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Improving social outcomes through housing and health

Having finished my masters in public health last year at the University of Missouri, I have been fascinated with the proposition that all policies can affect a person’s health. I was given the opportunity to work with the National Housing Conference this semester as a research intern, allowing me to investigate some of the ways in which health intersects with housing and housing affordability.

As nonprofit organizations increasingly seek to escape their silos to work with other sectors, new connections are being made to improve the wellbeing of populations, particularly for housing and health. Since the 1800s, social scientists have intuited the link between housing conditions and health. Today, the theory is better understood as a social determinant of health. Social determinants of health refer to the conditions in which people live and work, and how those conditions shape health in addition to factors like personal behavior and genetics.
Beyond basic housing standards, recent research has made clear that access to adequate housing, neighborhood characteristics and stress from unaffordable housing all impact the mental and physical health of residents. More information on the most recent research can be found here in NHC’s new report, The Impacts of Affordable Housing on Health: A Research Summary.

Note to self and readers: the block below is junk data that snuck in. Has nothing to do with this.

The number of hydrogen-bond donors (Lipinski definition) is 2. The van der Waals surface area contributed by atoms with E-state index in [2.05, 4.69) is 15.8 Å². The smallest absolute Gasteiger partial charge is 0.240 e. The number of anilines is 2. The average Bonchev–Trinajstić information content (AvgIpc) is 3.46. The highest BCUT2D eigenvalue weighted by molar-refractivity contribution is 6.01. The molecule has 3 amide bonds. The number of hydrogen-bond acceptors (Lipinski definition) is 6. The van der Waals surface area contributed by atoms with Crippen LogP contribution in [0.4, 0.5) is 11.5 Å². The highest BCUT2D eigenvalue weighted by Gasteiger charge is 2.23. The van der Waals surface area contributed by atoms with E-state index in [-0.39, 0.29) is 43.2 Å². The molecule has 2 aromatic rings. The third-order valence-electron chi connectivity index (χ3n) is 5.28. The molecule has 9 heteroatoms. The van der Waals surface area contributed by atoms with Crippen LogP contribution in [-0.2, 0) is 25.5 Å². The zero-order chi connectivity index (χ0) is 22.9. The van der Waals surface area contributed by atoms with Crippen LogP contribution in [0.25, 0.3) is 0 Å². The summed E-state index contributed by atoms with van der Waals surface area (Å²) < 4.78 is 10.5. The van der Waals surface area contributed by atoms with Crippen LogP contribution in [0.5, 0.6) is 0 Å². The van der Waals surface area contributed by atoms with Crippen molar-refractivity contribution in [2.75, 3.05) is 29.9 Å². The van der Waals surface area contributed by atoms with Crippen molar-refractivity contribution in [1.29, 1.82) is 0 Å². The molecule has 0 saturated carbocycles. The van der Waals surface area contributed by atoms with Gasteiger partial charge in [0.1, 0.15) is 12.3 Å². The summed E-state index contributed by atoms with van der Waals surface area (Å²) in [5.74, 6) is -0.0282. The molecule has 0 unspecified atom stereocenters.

The healthcare field has also become attuned to the health benefits and cost savings of incorporating social determinants of health into patient care. To encourage more holistic patient care, the Affordable Care Act has introduced new changes, including increased funding to community and home services to divert individuals from healthcare institutions and back into communities. Nonprofit hospitals are now also required to complete Community Health Assessments for the areas in which they serve, with many hospitals releasing summaries of housing affordability. Newly formed Accountable Care Organizations are comprised of hospitals and providers coordinating care for patients, and are attempting to bring down costs and improve quality of care by working with community organizations. Housers should present themselves as strategic partners to these new healthcare organizations in order to develop relationships and potentially yield future collaborative opportunities. More information can be found in our upcoming paper on the Affordable Care Act, which will be released later this spring.
Housers can also take the lead in developing collaborative opportunities with health and community organizations. One such avenue is the usage of health impact studies. As previously detailed in Shelterforce, by evaluating health outcomes from a proposed community development change, housers can invite public health officials and the community to participate in the early stages of housing planning to incorporate suggestions from across fields. Factors like walkability, availability of transportation and businesses are emphasized in both the housing and health sectors, and collaborating with hospitals and community health organizations may create a coalition of organizations eligible for additional projects and funding.
With practitioners in public health and affordable housing both seeking to improve social outcomes, merging the efforts of both can help pool the resources and expertise to create communities that are healthy and safe at home.
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